Chapter X The pilgrim examines the learned class generally

Thereupon my guide said to me: “At last I understand where your mind draws you: among the learned with you, among the learned; that is the bait for you, an easier, more peaceful, and for the mind a more useful life.” — “That is indeed so,” said my interpreter; “for what can be more delightful for a man than to withdraw from, and to ignore unprofitable manual toil and give himself wholly to the investigation of all splendid causes? That is indeed what makes mortal men like, if not equal to, immortal God, so they may become as though omniscient, knowing and understanding what is, has been, or is to be in the heavens above, upon the earth, and in the abyss beneath; true, such perfection is not attained by all to an equal degree.” — “Lead me there, why do you tarry?” said I.

A rigorous examination to start with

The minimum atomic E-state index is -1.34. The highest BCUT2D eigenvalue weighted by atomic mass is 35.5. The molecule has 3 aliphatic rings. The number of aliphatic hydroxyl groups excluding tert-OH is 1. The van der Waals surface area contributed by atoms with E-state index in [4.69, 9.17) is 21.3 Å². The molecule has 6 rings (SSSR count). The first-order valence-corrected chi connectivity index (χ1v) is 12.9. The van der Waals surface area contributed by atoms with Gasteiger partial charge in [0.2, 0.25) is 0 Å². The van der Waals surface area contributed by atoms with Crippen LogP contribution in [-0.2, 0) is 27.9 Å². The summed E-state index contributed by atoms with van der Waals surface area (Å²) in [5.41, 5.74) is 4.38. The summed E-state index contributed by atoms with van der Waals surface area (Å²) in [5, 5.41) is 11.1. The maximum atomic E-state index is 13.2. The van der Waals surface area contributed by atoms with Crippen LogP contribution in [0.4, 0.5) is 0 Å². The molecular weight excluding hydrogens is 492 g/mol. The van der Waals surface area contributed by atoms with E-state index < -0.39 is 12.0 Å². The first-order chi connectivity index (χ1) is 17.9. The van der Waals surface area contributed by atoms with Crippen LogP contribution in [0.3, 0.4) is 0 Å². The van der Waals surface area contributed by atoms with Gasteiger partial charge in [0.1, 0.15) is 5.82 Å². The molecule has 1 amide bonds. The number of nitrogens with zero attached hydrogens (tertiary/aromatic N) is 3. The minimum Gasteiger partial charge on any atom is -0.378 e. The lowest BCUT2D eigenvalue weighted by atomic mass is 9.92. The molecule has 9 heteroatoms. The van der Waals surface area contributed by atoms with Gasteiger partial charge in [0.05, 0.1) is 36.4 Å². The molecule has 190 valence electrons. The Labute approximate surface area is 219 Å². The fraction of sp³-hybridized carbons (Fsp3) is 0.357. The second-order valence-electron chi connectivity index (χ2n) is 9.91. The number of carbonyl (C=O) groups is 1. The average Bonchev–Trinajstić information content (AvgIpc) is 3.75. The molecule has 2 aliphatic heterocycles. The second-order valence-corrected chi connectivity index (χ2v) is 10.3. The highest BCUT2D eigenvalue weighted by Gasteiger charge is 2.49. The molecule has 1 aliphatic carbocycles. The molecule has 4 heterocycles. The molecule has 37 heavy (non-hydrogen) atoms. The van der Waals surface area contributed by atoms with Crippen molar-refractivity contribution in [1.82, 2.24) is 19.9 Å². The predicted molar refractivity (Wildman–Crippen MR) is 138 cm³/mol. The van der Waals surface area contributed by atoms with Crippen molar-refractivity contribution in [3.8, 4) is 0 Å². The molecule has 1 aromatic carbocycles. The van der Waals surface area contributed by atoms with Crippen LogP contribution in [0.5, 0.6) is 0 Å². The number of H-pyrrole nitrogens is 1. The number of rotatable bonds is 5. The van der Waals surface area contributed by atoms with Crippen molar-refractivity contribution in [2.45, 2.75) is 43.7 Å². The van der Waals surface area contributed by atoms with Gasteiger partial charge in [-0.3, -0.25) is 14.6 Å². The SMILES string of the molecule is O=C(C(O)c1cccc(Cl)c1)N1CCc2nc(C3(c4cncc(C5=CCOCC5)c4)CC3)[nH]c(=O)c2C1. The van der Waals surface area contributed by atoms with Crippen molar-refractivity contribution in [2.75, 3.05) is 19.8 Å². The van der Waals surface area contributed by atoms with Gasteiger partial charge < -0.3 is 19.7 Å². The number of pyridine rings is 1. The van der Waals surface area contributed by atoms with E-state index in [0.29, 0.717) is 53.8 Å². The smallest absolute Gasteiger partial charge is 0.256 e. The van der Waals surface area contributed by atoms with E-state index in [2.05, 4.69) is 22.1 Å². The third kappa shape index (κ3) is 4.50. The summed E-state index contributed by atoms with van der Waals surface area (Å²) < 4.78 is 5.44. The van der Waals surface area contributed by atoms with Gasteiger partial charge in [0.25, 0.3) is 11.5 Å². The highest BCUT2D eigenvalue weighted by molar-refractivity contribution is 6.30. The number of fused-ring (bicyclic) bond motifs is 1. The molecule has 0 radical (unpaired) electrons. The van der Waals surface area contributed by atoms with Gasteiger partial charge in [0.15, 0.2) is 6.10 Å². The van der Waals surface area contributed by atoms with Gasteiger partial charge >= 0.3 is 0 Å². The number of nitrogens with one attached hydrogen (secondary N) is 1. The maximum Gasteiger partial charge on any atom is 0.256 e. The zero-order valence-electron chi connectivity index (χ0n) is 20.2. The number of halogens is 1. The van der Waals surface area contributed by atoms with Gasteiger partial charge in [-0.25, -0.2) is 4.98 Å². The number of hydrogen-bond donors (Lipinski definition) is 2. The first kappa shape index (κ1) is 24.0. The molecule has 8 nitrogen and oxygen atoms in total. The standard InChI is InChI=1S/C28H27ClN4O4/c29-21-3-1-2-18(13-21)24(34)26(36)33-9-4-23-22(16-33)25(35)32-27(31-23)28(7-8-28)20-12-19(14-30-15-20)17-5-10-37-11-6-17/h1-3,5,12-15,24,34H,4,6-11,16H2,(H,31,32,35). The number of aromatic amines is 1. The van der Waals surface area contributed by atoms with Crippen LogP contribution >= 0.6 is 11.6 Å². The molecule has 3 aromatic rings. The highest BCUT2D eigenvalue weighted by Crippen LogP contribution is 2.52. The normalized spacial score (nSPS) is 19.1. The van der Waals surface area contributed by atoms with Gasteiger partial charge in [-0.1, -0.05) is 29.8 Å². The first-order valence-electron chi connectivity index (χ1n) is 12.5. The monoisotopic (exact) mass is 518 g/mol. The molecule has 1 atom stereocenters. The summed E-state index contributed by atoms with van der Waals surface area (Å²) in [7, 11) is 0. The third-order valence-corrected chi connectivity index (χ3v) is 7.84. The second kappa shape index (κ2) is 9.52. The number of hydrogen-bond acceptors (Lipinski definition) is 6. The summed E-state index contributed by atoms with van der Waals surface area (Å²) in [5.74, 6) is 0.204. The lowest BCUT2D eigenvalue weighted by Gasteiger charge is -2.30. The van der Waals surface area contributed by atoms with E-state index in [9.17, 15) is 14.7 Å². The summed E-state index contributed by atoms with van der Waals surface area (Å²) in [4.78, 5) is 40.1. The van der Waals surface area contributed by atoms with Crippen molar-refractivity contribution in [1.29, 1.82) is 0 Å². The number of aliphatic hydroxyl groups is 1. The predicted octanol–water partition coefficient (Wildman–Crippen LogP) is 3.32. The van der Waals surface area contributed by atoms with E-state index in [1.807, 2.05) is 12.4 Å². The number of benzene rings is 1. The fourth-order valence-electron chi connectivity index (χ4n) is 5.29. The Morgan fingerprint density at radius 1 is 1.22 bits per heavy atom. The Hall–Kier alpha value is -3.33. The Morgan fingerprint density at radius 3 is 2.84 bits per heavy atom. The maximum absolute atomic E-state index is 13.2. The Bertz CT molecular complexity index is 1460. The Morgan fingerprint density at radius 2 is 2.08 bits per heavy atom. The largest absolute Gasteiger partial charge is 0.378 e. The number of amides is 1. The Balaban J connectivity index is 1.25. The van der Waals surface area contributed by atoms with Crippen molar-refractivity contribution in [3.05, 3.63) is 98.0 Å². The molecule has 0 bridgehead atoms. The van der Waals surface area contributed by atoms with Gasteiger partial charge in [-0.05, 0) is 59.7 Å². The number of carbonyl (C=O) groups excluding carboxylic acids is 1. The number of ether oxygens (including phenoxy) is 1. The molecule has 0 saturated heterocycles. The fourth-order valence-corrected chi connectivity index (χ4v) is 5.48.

We then came to a gate called Discipline: it was long, narrow, and dark, full of armed guards, to whom every one desiring to enter the street of the learned had to report and request his guidance. I observed that the crowds of those who presented themselves, for the greates part young men, were immediately put through various severe examinations. The first of these, required of all, aimed at ascertaining what kind of purse, posterior, head, brain (which they judged by the nasal +11mucus), and skin each of the candidates brought. If the head were of steel, the brain of quicksilver, the posterior of lead, the skin of iron, and the purse of gold, they praised him and willingly conducted him farther; if he lacked any of these five prerequisites, they either ordered him back or admitted him grudgingly, foreboding ill success for him. I was amazed and inquired: “Does so much depend upon these five metals that they search for them so diligently?” — “Very much, indeed,” replied my interpreter; “the head that not of steel would crack: without the brain of quicksilver the pupil could not make a mirror of it; without the skin of sheet-iron he would not survive the formative process; not possessing the seat of lead, he would hatch nothing but miscarry everything; and without the purse of gold, where would he obtain the necessary leisure or teachers, both living and dead? Or do you imagine thatsuch great things may be obtained without cost?” Then only did I understand that this profession requires health, intelligence, perseverance, patience, and expenditure of money. “It may therefore be truly affirmed,” I said, “non cuivis contingit adire +12Corinthum. Not every log is fit to serve for grained veneer.”